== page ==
A standout feature we wanted to show was a BIOS configuration page. One can make BIOS changes via a web UI. That is astounding. If you (or your IT admin) has ever had to make a BIOS change using a legacy method, this is a huge benefit. Using iKVM was a major upgrade to the process but it was still onerous. An admin would remotely reboot a system and furiously attack the DEL, F2, or other keystrokes to ensure they made it into BIOS. From there, some of the less advanced 2018 BIOS setups still look like their UI designers idolized early 1990’s DOS programs. Some of the more advanced BIOS setups look more like Windows 2000 era programs. By having BIOS configurable using the iDRAC, one can use a modern UI and avoid that unpleasant process.
From the screenshots provided, you can see there is a lot more to iDRAC 9. If you want to learn more, go try it.
Our key takeaway here is that if you are accustomed to managing Dell EMC PowerEdge servers based on Intel Xeon, the PowerEdge AMD EPYC versions are going to feel the same. That is a great job by the Dell EMC team to keep the functionality virtually the same across platforms.
Next, we are going to look at the Dell EMC PowerEdge R7415 performance before we get to the storage part to show why this is the top single socket AMD EPYC solution available today.
Does the unit support SAS3/NVMe is any drive slot/bay, or is the chassis preconfigured?
You can configure for all SAS/ SATA, all NVMe, or a mix. Check the configurator for the up to date options.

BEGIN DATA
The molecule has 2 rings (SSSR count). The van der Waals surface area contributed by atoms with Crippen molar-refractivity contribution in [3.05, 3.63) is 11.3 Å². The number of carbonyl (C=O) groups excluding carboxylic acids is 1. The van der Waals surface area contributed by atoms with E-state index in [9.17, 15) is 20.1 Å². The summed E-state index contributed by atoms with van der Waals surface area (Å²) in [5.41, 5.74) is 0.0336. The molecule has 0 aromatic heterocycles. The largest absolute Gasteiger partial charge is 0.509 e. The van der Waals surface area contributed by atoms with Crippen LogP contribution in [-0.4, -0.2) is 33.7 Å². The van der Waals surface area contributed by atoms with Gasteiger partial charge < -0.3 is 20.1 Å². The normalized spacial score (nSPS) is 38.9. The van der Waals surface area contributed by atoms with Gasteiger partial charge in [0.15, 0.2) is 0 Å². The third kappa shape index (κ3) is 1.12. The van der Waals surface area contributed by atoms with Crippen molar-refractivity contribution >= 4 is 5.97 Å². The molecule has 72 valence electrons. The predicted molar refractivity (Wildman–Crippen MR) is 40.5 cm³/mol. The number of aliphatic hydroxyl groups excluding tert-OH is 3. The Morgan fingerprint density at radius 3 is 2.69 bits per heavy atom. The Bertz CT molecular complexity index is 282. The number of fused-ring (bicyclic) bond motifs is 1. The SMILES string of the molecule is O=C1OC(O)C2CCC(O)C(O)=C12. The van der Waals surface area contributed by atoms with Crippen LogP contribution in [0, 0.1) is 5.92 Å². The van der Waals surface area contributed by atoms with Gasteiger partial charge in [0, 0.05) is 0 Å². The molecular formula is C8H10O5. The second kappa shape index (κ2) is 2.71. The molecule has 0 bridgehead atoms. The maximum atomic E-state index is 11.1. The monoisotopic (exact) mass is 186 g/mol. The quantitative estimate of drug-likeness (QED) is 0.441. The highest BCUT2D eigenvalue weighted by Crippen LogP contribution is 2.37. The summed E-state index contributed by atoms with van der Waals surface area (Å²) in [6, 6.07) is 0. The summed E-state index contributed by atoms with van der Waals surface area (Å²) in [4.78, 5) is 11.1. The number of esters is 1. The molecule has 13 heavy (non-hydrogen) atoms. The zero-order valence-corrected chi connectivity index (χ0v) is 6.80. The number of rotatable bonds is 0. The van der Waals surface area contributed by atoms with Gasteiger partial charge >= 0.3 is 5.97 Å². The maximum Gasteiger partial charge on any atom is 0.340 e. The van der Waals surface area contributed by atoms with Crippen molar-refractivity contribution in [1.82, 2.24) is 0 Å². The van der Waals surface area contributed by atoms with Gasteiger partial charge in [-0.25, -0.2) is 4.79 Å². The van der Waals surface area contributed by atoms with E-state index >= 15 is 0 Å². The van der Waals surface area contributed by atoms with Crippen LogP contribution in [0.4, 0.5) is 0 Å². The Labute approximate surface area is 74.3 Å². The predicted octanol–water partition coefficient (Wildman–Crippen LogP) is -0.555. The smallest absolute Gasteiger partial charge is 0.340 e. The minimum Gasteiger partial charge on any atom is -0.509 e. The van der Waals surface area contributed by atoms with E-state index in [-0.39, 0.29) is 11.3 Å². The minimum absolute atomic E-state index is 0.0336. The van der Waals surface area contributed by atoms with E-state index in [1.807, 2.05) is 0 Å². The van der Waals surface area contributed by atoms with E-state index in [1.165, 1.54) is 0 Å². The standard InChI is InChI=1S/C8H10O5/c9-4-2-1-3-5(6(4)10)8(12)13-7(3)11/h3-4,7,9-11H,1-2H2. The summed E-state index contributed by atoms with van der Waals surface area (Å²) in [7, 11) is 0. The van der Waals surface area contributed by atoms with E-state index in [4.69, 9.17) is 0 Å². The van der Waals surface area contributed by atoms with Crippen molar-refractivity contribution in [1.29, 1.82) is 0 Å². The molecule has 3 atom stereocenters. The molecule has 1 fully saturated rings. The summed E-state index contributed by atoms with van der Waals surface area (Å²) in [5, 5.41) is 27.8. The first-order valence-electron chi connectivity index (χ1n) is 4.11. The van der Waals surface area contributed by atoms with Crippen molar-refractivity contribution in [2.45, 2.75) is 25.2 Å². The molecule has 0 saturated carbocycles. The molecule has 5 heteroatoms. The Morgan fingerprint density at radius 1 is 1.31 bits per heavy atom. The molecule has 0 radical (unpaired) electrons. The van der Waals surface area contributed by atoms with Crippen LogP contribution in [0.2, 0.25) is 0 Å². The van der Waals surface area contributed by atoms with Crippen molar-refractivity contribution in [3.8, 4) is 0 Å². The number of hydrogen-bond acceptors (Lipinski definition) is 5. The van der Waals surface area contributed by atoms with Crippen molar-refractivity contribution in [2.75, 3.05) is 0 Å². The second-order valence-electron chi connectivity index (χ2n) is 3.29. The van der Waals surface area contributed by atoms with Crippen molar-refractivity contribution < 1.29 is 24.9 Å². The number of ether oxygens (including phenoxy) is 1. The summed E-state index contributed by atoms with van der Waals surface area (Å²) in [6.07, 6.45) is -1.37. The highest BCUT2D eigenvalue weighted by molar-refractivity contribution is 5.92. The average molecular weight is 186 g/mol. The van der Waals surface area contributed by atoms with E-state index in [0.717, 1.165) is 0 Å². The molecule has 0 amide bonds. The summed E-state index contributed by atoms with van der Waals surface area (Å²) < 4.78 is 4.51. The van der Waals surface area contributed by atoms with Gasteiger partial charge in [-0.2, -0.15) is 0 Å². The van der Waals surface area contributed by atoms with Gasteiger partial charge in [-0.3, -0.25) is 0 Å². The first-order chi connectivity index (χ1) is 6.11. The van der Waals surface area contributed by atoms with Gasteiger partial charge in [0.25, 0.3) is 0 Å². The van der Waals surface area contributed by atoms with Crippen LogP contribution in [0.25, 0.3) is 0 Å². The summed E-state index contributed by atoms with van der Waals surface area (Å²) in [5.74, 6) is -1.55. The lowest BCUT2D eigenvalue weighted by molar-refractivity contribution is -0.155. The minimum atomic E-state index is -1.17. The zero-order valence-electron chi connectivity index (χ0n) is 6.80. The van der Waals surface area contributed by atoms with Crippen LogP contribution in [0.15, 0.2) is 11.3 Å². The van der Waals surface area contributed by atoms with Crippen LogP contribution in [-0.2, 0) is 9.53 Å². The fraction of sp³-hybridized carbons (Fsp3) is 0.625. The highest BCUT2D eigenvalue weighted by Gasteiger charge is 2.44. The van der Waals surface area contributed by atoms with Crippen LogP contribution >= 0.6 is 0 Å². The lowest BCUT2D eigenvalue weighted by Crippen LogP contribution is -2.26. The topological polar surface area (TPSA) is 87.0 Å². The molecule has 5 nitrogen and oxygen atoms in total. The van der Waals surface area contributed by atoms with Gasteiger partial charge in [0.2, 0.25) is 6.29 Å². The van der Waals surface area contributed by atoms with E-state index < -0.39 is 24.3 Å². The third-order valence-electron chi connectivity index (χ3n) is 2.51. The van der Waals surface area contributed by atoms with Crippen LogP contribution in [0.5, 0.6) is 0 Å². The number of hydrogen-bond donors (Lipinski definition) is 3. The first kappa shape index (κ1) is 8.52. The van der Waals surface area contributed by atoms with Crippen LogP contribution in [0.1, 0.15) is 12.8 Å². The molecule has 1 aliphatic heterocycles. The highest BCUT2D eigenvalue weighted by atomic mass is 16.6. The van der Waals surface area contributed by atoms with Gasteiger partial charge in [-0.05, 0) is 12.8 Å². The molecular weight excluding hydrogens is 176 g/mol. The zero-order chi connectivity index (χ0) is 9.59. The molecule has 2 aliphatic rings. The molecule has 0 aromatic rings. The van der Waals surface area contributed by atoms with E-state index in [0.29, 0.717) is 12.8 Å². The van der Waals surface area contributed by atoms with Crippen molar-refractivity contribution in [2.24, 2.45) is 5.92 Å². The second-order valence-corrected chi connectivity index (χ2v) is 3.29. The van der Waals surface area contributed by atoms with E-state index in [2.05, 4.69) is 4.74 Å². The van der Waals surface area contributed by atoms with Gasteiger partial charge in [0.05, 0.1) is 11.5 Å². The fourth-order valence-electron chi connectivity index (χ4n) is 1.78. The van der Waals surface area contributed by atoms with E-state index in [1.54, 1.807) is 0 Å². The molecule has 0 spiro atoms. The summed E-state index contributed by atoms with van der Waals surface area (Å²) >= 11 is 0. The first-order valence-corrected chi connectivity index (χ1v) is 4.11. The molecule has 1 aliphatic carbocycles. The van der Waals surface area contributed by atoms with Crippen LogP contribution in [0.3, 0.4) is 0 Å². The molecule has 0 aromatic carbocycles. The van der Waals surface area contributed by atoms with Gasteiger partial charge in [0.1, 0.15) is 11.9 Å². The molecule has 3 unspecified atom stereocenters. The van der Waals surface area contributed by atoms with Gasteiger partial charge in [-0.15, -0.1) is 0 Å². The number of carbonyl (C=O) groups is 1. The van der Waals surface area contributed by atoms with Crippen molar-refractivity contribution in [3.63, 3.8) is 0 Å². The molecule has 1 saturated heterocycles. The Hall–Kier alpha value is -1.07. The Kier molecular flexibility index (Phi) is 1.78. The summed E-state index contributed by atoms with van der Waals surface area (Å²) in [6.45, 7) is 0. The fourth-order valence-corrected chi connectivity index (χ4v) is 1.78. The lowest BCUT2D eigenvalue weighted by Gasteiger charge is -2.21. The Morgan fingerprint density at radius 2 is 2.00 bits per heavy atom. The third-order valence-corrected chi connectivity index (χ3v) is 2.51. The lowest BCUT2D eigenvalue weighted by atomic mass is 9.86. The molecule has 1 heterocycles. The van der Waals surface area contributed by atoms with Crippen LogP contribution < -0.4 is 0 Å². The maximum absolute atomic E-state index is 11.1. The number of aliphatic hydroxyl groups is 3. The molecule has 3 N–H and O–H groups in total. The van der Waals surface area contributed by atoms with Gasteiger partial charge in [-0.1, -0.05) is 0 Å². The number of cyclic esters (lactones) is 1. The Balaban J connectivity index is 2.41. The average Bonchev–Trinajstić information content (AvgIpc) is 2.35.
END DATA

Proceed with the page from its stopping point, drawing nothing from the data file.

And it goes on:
It depends on how you have the chassis configured. It sounds like they have the 24 drive with max 8 NVMe disk configuration. With that the NVMe drives need to be in the last 8 slots.
How come nobody else mentioned that hot swap feature in their reviews. Great review as always STH. This will help convince others at work that we can start trying EPYC.
The system tested has a 12 + 12 backplane. 12 drives are SAS/SATA and 12 are universal supporting either direct connect NVMe or SAS/SATA. Thanks Patrick and Serve the Home for this very thorough review… Dell EMC PowerEdge product management team
These reviews are gems on the Internet. They’re so comprehensive. Better than many of the paid reports we buy.
I take it the single 8GB DIMM and epyc 7251 config that’s on sale for $2.1k right now isn’t what you’d get.
You’ve raved about the 7551p but I’d say the 7401p is the best perf/$
Great review! Any chance of a cooling analysis (with thermal imaging)?
Koen – we do thermal imaging on some motherboard reviews. On the systems side, we have largely stopped thermal imaging since getting inside the system while it is racked in a data center is difficult. Also, removing the top to do imaging impacts airflow through the chassis which changes cooling.
The PowerEdge team generally has a good handle on how to cool servers and we did not see anything in our testing, including 100GbE NIC cooling, to suggest thermals were anything other than acceptable.
Thanks for the reply Patrick. Understand the practical difficulties and appreciate you sharing your thoughts on the cooling. Fill it up with hot swap nvme 2.5″ + add-in cards and you got a serious amount of heat being generated!
Great Review! Many thanks, Patrick!